Spondylolysis

Spondylolysis at a glance

  • Spondylolysis is a defect or fracture of one or both of the wing-shaped parts of a vertebra (bone in the spine). This can cause the bone to slide forward or backward over another vertebra, a condition called spondylolisthesis.
  • Spondylolysis can be caused by a birth defect, sports injury, or trauma.
  • Symptoms of spondylolysis include lower back pain, leg pain, and the feeling of spinal instability.
  • Treatment should start with rest and stretching to alleviate pain, but back surgery may be necessary for severe cases of spondylolysis with spondylolisthesis.

Causes of spondylolysis

Spondylolysis is commonly caused by a stress fracture or broken vertebra from trauma that never fully heals.

Spondylolysis can also be caused by a birth defect, in which one or both of the wing-shaped parts of the vertebra is defective from birth.

Symptoms of spondylolysis

Spondylolysis is more commonly seen in younger people and often affects the lower region of the spine.

Spondylolysis may not cause any symptoms, but the effects of spondylolysis can include lower back pain and leg pain, which generally feel like muscle strains.

Sometimes the fracture or break in the vertebra can cause it to slide out of place in relation to the other vertebrae, a condition called spondylolisthesis. This can cause spinal instability, as well as compress the spinal nerves.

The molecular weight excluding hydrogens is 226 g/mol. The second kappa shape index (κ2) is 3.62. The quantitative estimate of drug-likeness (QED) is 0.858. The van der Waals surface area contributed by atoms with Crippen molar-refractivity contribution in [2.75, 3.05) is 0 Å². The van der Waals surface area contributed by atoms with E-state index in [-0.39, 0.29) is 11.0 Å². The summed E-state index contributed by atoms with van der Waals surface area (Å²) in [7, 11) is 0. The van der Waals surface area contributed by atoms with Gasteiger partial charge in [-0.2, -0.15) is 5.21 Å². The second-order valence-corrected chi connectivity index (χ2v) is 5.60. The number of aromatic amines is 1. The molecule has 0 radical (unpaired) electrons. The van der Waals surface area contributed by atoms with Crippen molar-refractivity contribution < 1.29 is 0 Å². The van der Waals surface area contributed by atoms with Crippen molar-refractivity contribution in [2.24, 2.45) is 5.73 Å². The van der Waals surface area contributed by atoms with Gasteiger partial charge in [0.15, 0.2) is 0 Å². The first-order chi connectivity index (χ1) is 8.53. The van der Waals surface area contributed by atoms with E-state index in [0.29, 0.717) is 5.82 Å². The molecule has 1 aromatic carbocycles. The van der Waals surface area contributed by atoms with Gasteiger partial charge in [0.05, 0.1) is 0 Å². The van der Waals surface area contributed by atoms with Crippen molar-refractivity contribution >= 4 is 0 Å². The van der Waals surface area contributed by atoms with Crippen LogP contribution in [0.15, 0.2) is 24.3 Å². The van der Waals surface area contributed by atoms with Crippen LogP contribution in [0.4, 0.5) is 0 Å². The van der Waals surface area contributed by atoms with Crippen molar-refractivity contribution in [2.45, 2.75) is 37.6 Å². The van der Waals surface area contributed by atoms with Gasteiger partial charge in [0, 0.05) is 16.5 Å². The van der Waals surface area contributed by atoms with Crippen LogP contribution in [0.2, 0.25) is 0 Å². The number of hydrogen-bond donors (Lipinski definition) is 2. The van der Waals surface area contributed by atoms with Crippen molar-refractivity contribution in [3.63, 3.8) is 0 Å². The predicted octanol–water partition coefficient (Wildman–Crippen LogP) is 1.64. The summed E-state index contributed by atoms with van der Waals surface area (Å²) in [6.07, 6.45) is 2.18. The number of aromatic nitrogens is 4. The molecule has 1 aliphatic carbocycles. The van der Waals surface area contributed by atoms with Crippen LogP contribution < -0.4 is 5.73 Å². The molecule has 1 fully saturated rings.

Spondylolytic spondylolisthesis symptoms can include:

  • Back spasms that cause the back and hamstring muscles to feel tight or stiff
  • Muscle weakness
  • Pain in the buttocks
  • Pain extending through the legs or other extremities due to compressed nerves
  • Sciatica

Treatment of spondylolysis

Home treatment to alleviate pain associated with spondylolysis includes resting after sports and other strenuous activity, strengthening exercises and stretching, and over-the-counter pain medications such as Advil or other ibuprofen. Be sure to talk to your pharmacist before purchasing anti-inflammatories as these medications may be contraindicated as they may interact with other medications and medical conditions.

An orthopedic physician can also administer epidural steroid injections to relieve pain or suggest physical therapy options such as massages, core exercises, and spinal support (bracing).

For advanced spinal instability due to the vertebra sliding out of position (spondylolisthesis), surgery may be necessary. Minimally invasive repair surgery may be an option for less-advanced spondylolisthesis cases, while spinal fusion and other techniques may be necessary for more advanced cases.

If you are experiencing spondylolysis symptoms from an injury or other trauma, contact us to request an appointment with our spinal specialists to learn more about the treatment options available.